Although we mean well, we cannot fill our children’s days with activities that we plan and organize for them. We must give kids time and space for unstructured play and trust them to direct it. When we do, could we say the results are out of this world?
These couple of nutritious and playful ideas for some space snack fun do not need a lot of space in your kitchen, just some imagination and creativity.
Nut Butter Planet Wraps:
To make these planet wraps, you can use either pita bread, tortillas, or another kind of wrap. Put a spoonful of peanut or other nut butter in the middle. Kids can spread this all around getting close to the edges. Peel a banana and place it across the circle. Roll up the edges and cut off any parts of the banana that stick out. It looks like a banana hotdog. If the flatbread is thin enough, kids may be able to cut the roll into small circles. These circles are the planet with a ring around it. (This part might need imagination as the circles aren’t exactly round.)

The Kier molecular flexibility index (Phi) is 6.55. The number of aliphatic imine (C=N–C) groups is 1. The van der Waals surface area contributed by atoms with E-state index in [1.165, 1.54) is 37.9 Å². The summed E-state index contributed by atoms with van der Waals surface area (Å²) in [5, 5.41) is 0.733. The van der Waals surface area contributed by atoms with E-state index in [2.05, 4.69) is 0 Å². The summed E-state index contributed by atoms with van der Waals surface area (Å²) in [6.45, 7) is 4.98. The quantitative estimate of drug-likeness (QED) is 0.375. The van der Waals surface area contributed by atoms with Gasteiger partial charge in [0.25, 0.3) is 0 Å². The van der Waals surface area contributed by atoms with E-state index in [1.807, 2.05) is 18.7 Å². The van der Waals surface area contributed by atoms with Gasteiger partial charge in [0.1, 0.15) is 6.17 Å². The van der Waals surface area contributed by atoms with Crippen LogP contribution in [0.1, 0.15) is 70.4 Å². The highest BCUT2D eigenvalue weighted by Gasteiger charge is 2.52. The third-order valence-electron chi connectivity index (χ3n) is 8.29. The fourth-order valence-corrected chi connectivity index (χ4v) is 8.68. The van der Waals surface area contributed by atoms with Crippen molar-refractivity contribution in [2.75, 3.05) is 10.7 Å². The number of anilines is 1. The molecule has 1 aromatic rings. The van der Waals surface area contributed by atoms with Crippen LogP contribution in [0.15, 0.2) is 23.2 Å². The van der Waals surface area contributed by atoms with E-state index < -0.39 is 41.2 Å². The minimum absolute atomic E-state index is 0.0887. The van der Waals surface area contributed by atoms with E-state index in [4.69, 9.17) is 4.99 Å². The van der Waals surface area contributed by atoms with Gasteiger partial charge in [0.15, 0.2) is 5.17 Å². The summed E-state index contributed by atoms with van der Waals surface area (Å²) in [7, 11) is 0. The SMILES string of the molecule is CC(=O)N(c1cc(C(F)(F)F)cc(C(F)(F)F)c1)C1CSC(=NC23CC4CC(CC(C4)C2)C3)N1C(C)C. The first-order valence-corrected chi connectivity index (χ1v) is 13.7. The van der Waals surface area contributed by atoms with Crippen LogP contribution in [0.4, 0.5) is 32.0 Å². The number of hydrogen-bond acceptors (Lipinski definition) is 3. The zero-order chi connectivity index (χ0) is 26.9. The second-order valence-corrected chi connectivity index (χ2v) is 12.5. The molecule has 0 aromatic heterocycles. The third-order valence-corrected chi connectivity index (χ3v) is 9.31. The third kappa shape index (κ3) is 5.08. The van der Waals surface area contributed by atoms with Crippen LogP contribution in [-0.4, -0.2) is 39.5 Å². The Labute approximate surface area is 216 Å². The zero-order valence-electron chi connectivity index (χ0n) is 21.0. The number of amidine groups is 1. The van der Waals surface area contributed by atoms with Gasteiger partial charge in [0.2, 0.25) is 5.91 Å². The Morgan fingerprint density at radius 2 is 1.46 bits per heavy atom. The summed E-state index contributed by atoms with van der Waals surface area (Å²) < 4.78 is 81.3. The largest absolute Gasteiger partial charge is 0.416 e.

Cream Cheese Moons:
During the full moon, we can see the round moon shape and white color with darker patches. An old joke is the moon is made of green (unripened) cheese. Pita bread, tortillas, wraps, or rice cakes are round too. Big hands can put a spoon of cream cheese in the middle and little hands spread it all over, getting as close to the edges as possible. To make the dark patches on the moon, try blueberries or blackberries. The cream cheese is a little sticky but the berries may need to be tapped down so they don’t roll away. Sure doesn’t taste like green cheese.
This space snack fun is tasty and nutritious. The planet wraps don’t have to be rolled up and cut, they can be flat, especially with mini pitas. Try different toppings and spreads, like humus and cucumber or mashed avocado and cherry tomato slices. Kids may have their own suggestions for combinations.
Cooking with kids helps them be more aware of what they are eating and how food tastes. They learn how to make things themselves instead of just opening something already prepared. Best of all, isn’t it fun?